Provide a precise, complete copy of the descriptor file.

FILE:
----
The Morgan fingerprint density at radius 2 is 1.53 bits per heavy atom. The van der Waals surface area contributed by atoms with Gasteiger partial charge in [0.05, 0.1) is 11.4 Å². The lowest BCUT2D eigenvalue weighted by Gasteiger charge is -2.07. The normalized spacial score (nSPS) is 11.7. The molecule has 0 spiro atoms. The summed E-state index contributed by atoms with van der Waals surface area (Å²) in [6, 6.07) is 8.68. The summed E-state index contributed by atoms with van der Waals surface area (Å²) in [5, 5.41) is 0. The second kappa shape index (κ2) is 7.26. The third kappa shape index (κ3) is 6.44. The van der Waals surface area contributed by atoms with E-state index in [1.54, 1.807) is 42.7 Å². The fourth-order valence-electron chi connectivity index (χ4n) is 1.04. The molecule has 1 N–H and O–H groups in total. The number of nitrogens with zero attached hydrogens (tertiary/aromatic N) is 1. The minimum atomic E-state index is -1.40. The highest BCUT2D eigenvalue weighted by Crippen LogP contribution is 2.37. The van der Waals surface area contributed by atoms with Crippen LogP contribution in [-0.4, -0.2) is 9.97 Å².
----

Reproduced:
The Morgan fingerprint density at radius 2 is 1.53 bits per heavy atom. The van der Waals surface area contributed by atoms with Gasteiger partial charge in [0.05, 0.1) is 11.4 Å². The lowest BCUT2D eigenvalue weighted by Gasteiger charge is -2.07. The normalized spacial score (nSPS) is 11.7. The molecule has 0 spiro atoms. The summed E-state index contributed by atoms with van der Waals surface area (Å²) in [6, 6.07) is 8.68. The summed E-state index contributed by atoms with van der Waals surface area (Å²) in [5, 5.41) is 0. The second kappa shape index (κ2) is 7.26. The third kappa shape index (κ3) is 6.44. The van der Waals surface area contributed by atoms with E-state index in [1.54, 1.807) is 42.7 Å². The fourth-order valence-electron chi connectivity index (χ4n) is 1.04. The molecule has 1 N–H and O–H groups in total. The number of nitrogens with zero attached hydrogens (tertiary/aromatic N) is 1. The minimum atomic E-state index is -1.40. The highest BCUT2D eigenvalue weighted by Crippen LogP contribution is 2.37. The van der Waals surface area contributed by atoms with Crippen LogP contribution in [-0.4, -0.2) is 9.97 Å².